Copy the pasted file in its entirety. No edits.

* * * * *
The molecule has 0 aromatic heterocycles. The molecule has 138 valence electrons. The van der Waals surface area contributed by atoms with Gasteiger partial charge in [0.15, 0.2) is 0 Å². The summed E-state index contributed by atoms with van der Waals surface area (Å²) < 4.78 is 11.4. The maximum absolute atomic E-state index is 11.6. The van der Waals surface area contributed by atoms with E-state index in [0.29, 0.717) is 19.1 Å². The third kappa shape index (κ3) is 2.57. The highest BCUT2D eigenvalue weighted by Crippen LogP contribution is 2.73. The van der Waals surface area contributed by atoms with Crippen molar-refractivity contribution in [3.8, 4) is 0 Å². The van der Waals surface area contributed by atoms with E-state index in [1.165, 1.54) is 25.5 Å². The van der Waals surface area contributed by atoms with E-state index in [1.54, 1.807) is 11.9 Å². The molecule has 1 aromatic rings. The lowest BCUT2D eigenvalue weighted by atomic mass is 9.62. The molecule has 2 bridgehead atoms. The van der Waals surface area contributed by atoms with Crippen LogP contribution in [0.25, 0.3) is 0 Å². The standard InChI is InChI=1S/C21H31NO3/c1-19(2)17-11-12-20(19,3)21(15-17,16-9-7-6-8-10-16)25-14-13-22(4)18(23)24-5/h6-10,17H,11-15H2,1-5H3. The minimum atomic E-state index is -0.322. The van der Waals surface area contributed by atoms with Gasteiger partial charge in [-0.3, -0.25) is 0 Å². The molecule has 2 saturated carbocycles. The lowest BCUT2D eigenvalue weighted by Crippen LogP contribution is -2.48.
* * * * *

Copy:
The molecule has 0 aromatic heterocycles. The molecule has 138 valence electrons. The van der Waals surface area contributed by atoms with Gasteiger partial charge in [0.15, 0.2) is 0 Å². The summed E-state index contributed by atoms with van der Waals surface area (Å²) < 4.78 is 11.4. The maximum absolute atomic E-state index is 11.6. The van der Waals surface area contributed by atoms with E-state index in [0.29, 0.717) is 19.1 Å². The third kappa shape index (κ3) is 2.57. The highest BCUT2D eigenvalue weighted by Crippen LogP contribution is 2.73. The van der Waals surface area contributed by atoms with Crippen molar-refractivity contribution in [3.8, 4) is 0 Å². The van der Waals surface area contributed by atoms with E-state index in [1.165, 1.54) is 25.5 Å². The van der Waals surface area contributed by atoms with E-state index in [1.54, 1.807) is 11.9 Å². The molecule has 1 aromatic rings. The lowest BCUT2D eigenvalue weighted by atomic mass is 9.62. The molecule has 2 bridgehead atoms. The van der Waals surface area contributed by atoms with Crippen LogP contribution in [0.25, 0.3) is 0 Å². The standard InChI is InChI=1S/C21H31NO3/c1-19(2)17-11-12-20(19,3)21(15-17,16-9-7-6-8-10-16)25-14-13-22(4)18(23)24-5/h6-10,17H,11-15H2,1-5H3. The minimum atomic E-state index is -0.322. The van der Waals surface area contributed by atoms with Gasteiger partial charge in [-0.3, -0.25) is 0 Å². The molecule has 2 saturated carbocycles. The lowest BCUT2D eigenvalue weighted by Crippen LogP contribution is -2.48.